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Entrepreneurial Human Capital, Complementary Assets, and Takeover Probability

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Gaining access to technologies, competencies, and knowledge is observed as one of the major motives for corporate mergers and acquisitions. In this paper we show that a knowledge-based firm’s probability of being a takeover target is influenced by whether relevant specific human capital aimed for in acquisitions is directly accumulated within a specific firm or is bound to its founder or manager owner. We analyze the incentive effects of different arrangements of ownership in a firm’s assets in the spirit of the Grossman-Hart-Moore incomplete contracts theory of the firm. This approach highlights the organizational significance of ownership of complementary assets. In a small theoretical model we assume that the entrepreneur’s specific human capital, as measured by the patents they own, and the physical assets of their firm are productive only when used together. Our results show that it is not worthwhile for an acquirer to purchase the alienable assets of this firm due to weakened incentives for the initial owner. Regression analysis using a hand collected dataset of all German IPOs in the period from 1997 to 2006 subsequently provides empirical support for this prediction. This paper adds to previous research in that it puts empirical evidence to the Grossman-Hart-Moore framework of incomplete contracts or property rights respectively. Secondly, we show that relevant specific human capital that is accumulated by a firm’s founder or manager owner significantly decreases that firm’s probability of being a takeover target.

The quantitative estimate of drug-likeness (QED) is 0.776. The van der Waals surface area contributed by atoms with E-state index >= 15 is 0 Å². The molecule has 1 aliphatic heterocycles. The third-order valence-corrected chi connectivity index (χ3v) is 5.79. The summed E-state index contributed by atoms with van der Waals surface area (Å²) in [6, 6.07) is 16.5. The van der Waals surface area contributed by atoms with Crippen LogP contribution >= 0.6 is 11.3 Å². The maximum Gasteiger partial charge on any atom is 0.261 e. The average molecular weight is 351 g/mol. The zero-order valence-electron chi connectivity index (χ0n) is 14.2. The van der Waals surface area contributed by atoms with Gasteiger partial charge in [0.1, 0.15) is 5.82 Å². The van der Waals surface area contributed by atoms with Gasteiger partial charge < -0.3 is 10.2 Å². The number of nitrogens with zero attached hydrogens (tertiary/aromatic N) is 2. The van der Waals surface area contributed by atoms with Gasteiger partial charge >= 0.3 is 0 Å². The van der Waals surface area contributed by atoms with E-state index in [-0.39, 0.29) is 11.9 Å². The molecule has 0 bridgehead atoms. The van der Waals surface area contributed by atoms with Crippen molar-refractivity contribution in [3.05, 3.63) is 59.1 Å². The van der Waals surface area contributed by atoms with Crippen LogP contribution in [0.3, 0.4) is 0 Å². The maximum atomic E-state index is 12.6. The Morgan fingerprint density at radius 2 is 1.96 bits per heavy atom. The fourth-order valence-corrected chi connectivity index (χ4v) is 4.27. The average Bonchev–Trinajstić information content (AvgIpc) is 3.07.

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Paper provided by Universitaet Augsburg, Institute for Economics in its series Discussion Paper Series with number 307.

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Date of creation: Dec 2009
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Handle: RePEc:aug:augsbe:0307

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Keywords: ownership structure; property rights; mergers & acquisitions;

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